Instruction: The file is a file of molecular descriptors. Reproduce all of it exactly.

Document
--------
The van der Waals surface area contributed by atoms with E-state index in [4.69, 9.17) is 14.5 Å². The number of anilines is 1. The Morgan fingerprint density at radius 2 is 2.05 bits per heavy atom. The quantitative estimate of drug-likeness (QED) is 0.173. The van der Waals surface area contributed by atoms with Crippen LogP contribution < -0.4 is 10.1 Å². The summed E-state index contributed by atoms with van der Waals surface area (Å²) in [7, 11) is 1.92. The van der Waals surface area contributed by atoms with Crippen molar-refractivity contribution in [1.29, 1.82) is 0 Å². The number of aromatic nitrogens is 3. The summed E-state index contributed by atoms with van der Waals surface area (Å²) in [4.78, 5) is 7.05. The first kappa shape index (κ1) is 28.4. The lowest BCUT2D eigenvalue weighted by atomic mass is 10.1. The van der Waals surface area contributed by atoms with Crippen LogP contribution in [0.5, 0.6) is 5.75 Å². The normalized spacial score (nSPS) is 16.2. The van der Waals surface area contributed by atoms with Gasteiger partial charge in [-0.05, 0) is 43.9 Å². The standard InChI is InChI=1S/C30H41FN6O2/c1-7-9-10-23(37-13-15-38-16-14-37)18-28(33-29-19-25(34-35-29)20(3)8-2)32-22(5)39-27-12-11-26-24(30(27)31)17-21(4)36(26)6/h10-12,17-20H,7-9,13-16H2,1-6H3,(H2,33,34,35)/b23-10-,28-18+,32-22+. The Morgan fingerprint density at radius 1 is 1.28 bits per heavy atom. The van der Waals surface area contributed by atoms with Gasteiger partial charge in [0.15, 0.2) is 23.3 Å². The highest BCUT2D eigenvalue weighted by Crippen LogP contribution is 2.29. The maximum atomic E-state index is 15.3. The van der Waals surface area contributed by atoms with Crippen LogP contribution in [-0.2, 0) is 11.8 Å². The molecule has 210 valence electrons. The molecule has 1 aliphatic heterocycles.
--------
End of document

The van der Waals surface area contributed by atoms with E-state index in [4.69, 9.17) is 14.5 Å². The number of anilines is 1. The Morgan fingerprint density at radius 2 is 2.05 bits per heavy atom. The quantitative estimate of drug-likeness (QED) is 0.173. The van der Waals surface area contributed by atoms with Crippen LogP contribution < -0.4 is 10.1 Å². The summed E-state index contributed by atoms with van der Waals surface area (Å²) in [7, 11) is 1.92. The van der Waals surface area contributed by atoms with Crippen molar-refractivity contribution in [1.29, 1.82) is 0 Å². The number of aromatic nitrogens is 3. The summed E-state index contributed by atoms with van der Waals surface area (Å²) in [4.78, 5) is 7.05. The first kappa shape index (κ1) is 28.4. The lowest BCUT2D eigenvalue weighted by atomic mass is 10.1. The van der Waals surface area contributed by atoms with Crippen LogP contribution in [0.5, 0.6) is 5.75 Å². The normalized spacial score (nSPS) is 16.2. The van der Waals surface area contributed by atoms with Gasteiger partial charge in [-0.05, 0) is 43.9 Å². The standard InChI is InChI=1S/C30H41FN6O2/c1-7-9-10-23(37-13-15-38-16-14-37)18-28(33-29-19-25(34-35-29)20(3)8-2)32-22(5)39-27-12-11-26-24(30(27)31)17-21(4)36(26)6/h10-12,17-20H,7-9,13-16H2,1-6H3,(H2,33,34,35)/b23-10-,28-18+,32-22+. The Morgan fingerprint density at radius 1 is 1.28 bits per heavy atom. The van der Waals surface area contributed by atoms with Gasteiger partial charge in [0.15, 0.2) is 23.3 Å². The highest BCUT2D eigenvalue weighted by Crippen LogP contribution is 2.29. The maximum atomic E-state index is 15.3. The van der Waals surface area contributed by atoms with Crippen LogP contribution in [-0.2, 0) is 11.8 Å². The molecule has 210 valence electrons. The molecule has 1 aliphatic heterocycles.